14 March: Sustainable Development: Held in the Tangier-Tetouan Regional Council (former US Consulate General Tangier building), and sponsored by AMED, a university-based sustainable development association. Dr. Khalid Riffi Temsamani of the government-sponsored Observatory for Sustainable Development paints a picture of a region under multiple environmental stresses. Illegal cutting damaging protective forests, and – in the most densely populated region in the country – open-air incineration of solid wastes… "it can't go on." The region, however, is the first in Morocco to perform an integrated development plan. None too soon: wildcat development is eating up more and more greenfield sites, as the city sprawls across every potential building site.
16 March: Moroccan-American Friendship Foundation (MAFF) puts on a show at Borj El-Hajoui, the restored fortress which houses a number of Tangier community groups, including acrobats, gnawa singers, Andalusian musicians, and artists. The Legation opened its doors for the day, and artists who have spent time in the US told of their experiences. A chance to showcase a historic preservation project with a community development goal. Moroccan TV news 2M carries an interview with TALIM director on Moroccan – American ties.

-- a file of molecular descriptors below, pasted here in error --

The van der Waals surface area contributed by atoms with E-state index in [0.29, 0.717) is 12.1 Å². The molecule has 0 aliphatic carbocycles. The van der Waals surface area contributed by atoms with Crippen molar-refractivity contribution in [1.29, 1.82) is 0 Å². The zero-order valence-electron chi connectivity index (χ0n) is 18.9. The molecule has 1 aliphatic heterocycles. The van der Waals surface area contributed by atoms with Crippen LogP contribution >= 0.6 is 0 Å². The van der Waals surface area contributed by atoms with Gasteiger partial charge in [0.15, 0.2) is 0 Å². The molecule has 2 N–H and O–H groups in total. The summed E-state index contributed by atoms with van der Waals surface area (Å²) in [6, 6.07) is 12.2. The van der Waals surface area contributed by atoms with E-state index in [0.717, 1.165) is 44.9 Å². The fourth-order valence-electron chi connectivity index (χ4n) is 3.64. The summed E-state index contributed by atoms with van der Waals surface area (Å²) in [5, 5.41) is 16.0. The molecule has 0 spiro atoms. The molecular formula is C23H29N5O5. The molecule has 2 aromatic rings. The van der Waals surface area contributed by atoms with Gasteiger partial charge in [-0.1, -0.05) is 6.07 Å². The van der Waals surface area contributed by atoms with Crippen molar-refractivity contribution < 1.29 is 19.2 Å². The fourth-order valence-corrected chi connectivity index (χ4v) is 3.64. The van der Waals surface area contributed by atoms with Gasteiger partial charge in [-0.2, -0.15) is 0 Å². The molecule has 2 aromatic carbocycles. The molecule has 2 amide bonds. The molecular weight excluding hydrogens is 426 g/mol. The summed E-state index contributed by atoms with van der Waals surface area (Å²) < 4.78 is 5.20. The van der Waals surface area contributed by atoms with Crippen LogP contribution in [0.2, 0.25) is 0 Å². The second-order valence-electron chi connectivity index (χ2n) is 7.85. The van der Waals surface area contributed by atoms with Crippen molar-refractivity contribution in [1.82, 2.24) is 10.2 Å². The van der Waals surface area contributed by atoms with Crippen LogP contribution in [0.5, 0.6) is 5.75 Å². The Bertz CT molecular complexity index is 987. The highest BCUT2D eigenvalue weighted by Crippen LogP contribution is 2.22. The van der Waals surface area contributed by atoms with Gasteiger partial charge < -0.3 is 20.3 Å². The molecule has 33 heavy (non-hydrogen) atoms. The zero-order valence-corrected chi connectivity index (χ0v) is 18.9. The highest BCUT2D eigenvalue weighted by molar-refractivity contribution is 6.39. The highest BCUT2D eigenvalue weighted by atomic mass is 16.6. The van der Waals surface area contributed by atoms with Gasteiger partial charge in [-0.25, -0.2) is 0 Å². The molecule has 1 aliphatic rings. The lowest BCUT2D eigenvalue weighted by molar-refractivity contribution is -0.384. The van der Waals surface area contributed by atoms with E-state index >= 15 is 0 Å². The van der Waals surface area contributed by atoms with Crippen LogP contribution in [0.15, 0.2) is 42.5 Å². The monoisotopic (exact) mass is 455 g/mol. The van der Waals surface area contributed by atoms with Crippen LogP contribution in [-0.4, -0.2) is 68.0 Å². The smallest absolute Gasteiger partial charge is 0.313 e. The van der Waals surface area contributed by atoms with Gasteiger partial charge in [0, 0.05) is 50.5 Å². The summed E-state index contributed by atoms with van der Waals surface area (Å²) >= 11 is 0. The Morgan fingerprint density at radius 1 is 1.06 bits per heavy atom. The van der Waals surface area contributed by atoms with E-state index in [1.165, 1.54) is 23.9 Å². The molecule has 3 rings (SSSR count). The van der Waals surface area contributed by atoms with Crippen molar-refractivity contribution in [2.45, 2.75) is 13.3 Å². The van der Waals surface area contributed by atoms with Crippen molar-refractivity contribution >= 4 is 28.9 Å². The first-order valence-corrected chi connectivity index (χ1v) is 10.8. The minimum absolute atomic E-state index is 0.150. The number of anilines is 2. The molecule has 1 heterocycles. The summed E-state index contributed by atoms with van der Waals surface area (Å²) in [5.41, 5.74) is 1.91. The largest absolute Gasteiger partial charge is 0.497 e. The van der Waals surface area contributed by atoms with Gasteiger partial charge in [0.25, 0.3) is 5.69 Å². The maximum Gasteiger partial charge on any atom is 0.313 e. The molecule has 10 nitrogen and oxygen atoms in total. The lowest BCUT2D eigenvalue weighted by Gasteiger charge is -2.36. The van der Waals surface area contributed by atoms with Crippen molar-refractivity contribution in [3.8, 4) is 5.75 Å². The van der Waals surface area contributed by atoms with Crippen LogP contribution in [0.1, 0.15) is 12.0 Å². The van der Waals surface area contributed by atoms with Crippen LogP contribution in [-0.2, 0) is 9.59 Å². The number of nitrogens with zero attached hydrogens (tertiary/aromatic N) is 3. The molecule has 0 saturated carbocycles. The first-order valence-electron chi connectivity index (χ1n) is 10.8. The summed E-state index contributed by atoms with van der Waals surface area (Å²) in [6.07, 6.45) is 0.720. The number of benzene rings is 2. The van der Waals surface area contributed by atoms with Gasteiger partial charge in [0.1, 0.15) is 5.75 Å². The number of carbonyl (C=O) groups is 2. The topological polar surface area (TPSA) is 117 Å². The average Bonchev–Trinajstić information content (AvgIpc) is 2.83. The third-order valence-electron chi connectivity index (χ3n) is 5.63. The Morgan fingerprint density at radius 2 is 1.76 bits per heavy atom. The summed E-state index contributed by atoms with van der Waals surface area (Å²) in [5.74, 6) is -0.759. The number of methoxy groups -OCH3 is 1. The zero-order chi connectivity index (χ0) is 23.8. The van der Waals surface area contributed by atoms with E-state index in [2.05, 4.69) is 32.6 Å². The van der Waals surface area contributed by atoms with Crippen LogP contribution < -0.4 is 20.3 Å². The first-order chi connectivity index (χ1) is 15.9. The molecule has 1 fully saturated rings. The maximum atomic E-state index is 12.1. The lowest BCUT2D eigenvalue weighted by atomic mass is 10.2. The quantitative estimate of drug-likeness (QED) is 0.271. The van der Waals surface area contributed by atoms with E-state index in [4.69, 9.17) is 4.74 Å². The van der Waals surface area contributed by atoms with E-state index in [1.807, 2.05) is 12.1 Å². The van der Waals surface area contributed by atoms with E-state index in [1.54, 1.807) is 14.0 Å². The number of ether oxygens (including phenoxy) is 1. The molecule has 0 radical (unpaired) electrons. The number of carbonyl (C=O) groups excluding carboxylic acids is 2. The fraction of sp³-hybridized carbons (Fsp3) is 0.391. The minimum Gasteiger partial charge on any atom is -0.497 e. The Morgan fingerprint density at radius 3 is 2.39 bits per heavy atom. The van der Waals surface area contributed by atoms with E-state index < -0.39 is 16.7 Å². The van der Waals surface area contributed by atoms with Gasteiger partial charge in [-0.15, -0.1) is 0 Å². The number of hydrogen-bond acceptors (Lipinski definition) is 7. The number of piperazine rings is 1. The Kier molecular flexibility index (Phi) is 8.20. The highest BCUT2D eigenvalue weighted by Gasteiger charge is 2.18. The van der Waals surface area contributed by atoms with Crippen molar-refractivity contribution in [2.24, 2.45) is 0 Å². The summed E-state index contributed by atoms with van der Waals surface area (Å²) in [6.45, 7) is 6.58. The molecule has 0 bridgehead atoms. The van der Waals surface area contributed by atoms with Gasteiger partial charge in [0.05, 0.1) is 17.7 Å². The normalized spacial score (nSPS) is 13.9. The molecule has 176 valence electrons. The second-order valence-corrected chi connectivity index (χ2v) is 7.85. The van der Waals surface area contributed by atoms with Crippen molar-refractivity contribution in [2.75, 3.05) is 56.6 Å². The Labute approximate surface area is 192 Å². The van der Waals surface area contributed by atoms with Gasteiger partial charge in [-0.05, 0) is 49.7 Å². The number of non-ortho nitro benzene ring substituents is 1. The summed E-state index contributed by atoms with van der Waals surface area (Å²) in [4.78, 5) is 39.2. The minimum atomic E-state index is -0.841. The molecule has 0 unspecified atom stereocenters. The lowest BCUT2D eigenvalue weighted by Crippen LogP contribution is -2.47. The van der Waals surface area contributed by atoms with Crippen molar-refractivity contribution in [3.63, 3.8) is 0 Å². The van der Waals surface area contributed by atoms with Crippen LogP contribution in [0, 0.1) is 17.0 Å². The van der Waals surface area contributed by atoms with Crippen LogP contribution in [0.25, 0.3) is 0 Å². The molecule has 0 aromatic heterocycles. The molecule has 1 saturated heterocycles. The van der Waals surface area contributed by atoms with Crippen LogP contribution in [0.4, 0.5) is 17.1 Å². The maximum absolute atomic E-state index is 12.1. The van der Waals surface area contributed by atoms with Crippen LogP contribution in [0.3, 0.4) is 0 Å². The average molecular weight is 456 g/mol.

30 March: Lusko Gallery, a Tangier art auction house, puts together a collection of 19th century Orientalist works along with modern Moroccan paintings. It draws a serious crowd, one with money to spend on art. Our very unscientific talley indicates that hundreds of thousands of dollars were bid today, some for works by artists that we too have at the Legation museum. Food for thought: if a for-profit gallery can bring in this kind of money, what might we do with a fund-raiser, à la "Paint the Legation" from 2011? Makes you want to see if we have any duplicates that might get auctioned off – not oil paintings obviously, but maybe engravings, lithographs… books.
31 March: we eat a delicious omelette from farm-fresh eggs, a present from a friend with chickens. Perfect Easter gift!